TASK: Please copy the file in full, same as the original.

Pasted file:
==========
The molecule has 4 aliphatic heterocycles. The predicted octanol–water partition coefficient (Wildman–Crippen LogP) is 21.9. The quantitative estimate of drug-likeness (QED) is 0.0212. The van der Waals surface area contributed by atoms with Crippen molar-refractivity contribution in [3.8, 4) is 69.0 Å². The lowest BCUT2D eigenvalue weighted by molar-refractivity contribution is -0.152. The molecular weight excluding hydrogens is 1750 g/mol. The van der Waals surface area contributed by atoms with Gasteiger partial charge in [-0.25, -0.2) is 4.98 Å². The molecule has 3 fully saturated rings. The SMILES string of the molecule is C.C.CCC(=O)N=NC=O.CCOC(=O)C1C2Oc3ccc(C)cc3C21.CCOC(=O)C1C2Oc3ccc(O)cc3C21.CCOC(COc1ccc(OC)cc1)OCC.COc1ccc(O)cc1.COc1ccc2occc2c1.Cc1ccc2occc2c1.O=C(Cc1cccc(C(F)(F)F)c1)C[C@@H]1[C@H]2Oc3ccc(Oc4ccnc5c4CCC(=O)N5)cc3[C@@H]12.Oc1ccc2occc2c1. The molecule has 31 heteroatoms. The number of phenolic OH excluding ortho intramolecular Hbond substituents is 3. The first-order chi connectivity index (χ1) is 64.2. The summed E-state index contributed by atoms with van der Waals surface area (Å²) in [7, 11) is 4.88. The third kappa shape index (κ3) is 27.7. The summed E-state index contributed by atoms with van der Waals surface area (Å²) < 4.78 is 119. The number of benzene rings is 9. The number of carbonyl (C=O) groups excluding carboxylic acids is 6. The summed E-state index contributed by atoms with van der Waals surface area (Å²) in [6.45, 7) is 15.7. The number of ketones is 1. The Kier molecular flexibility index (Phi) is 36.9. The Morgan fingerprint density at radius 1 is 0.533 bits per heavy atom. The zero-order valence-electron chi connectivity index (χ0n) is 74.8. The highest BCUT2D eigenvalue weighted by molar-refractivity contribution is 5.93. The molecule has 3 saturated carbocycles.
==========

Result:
The molecule has 4 aliphatic heterocycles. The predicted octanol–water partition coefficient (Wildman–Crippen LogP) is 21.9. The quantitative estimate of drug-likeness (QED) is 0.0212. The van der Waals surface area contributed by atoms with Crippen molar-refractivity contribution in [3.8, 4) is 69.0 Å². The lowest BCUT2D eigenvalue weighted by molar-refractivity contribution is -0.152. The molecular weight excluding hydrogens is 1750 g/mol. The van der Waals surface area contributed by atoms with Gasteiger partial charge in [-0.25, -0.2) is 4.98 Å². The molecule has 3 fully saturated rings. The SMILES string of the molecule is C.C.CCC(=O)N=NC=O.CCOC(=O)C1C2Oc3ccc(C)cc3C21.CCOC(=O)C1C2Oc3ccc(O)cc3C21.CCOC(COc1ccc(OC)cc1)OCC.COc1ccc(O)cc1.COc1ccc2occc2c1.Cc1ccc2occc2c1.O=C(Cc1cccc(C(F)(F)F)c1)C[C@@H]1[C@H]2Oc3ccc(Oc4ccnc5c4CCC(=O)N5)cc3[C@@H]12.Oc1ccc2occc2c1. The molecule has 31 heteroatoms. The number of phenolic OH excluding ortho intramolecular Hbond substituents is 3. The first-order chi connectivity index (χ1) is 64.2. The summed E-state index contributed by atoms with van der Waals surface area (Å²) in [7, 11) is 4.88. The third kappa shape index (κ3) is 27.7. The summed E-state index contributed by atoms with van der Waals surface area (Å²) < 4.78 is 119. The number of benzene rings is 9. The number of carbonyl (C=O) groups excluding carboxylic acids is 6. The summed E-state index contributed by atoms with van der Waals surface area (Å²) in [6.45, 7) is 15.7. The number of ketones is 1. The Kier molecular flexibility index (Phi) is 36.9. The Morgan fingerprint density at radius 1 is 0.533 bits per heavy atom. The zero-order valence-electron chi connectivity index (χ0n) is 74.8. The highest BCUT2D eigenvalue weighted by molar-refractivity contribution is 5.93. The molecule has 3 saturated carbocycles.